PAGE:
If you’re interested in putting Earth in the rear-view mirror permanently — yes, permanently — then you may want to consider applying to become a Mars One astronaut.
The Dutch nonprofit openned its first round of the application process Monday, giving anyone able to pay the registration fee an opportunity to apply for a slot on the one-way trip to the red planet. The first of four rounds of applications will be open for five months, ending Aug. 31. The application fee is adjusted based on the per capita GDP of the applicants’ home country. That means, for U.S. applicants, it’s a $38 price tag.
“From now on, we won’t just be visiting planets, we’ll be staying,” says an announcer on one of the company’s promotional videos released Monday.
“In our pursuit to find life elsewhere in the universe the search for life on Mars begins on Earth.”
A lucky few will eventually qualify for eight years of training to acclimate them to a life without showers, coffee and the view of any vista other than the barren, red desert landscape, to say nothing of family and friends left back home. The organization seeks to have the first Mars One astronauts on Mars in 2023, with a second crew landing in 2025. Couples will not be allowed to travel together, Mars One co-founder and CEO Bas Lansdorp told CNN. Lansdorp also told VentureBeat that, while he would like to go, after consultations with the organization’s medical director, he realized he “might not be the perfect candidate.”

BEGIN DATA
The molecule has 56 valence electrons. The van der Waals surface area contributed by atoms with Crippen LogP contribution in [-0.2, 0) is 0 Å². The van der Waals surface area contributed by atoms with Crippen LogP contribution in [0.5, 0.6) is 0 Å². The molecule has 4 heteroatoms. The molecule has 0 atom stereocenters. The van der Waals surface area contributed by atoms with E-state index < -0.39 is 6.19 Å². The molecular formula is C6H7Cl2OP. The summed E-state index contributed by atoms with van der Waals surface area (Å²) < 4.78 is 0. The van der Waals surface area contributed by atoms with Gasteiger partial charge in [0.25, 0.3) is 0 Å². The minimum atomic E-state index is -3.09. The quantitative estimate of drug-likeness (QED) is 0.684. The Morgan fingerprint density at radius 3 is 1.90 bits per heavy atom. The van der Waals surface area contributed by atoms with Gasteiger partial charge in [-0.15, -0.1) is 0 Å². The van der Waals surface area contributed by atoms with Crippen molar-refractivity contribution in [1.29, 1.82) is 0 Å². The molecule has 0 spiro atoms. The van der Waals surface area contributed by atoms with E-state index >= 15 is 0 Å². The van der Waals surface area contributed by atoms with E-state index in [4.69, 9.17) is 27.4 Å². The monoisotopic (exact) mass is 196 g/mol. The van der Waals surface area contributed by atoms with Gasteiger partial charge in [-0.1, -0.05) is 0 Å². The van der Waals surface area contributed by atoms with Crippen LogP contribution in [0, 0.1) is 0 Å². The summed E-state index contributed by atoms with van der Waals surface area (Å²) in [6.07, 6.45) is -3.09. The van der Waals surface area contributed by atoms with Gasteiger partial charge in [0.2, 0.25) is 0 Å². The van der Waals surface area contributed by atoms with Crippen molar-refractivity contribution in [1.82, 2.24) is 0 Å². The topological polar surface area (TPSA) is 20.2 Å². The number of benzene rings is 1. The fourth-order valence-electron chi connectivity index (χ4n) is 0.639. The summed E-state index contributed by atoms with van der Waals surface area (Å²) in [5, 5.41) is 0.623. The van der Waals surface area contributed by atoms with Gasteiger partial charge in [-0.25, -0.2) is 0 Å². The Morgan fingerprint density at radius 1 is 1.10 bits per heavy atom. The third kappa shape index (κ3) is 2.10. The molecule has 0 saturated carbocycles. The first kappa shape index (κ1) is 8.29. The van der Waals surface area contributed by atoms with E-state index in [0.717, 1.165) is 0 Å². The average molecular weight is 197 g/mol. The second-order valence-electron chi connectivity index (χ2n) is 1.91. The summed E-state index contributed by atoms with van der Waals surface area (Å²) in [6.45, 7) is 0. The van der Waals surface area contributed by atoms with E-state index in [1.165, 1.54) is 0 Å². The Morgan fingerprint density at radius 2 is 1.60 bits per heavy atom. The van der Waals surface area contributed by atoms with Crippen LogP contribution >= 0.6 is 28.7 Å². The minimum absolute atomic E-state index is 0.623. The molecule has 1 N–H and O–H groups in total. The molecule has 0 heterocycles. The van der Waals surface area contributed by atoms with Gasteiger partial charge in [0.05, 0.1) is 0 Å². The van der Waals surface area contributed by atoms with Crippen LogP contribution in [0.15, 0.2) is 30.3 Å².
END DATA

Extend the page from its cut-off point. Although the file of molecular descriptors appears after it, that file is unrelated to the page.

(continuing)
The organization claims it has received 10,000 prospective applicant messages so far, with those messages coming from more than 100 countries. Eventually, in the last phase of the application process, the public will be allowed to choose from a group of 24 to 40 trained applicants.
There are no requirements to apply in the first round, other than the application fee. But the organization announced, via a release, that it will eventually select individuals in “good physical and mental health” and who “show five key character traits: Resilience, Adaptability, Curiosity, Ability to trust others, and Creativity/Resourcefulness.” The mission promises a selectee the grandeur of being the Christopher Columbus or Neil Armstrong of one’s generation with a catch — Columbus and Armstrong got to return home.
The colonizing mission is expected to cost $6 billion. Lansdorp and his team anticipate raising the funds through merchandise sales and broadcast rights or advertising. The project is connected to a nonprofit foundation, as well as a for-profit media company, the Interplanetary Media Group (IMG).
But $6 billion is no small sum, to say nothing of the technological challenges. These very real hurdles make it doubtful that the reality as depicted in the glossy renderings will be within reach any time soon.
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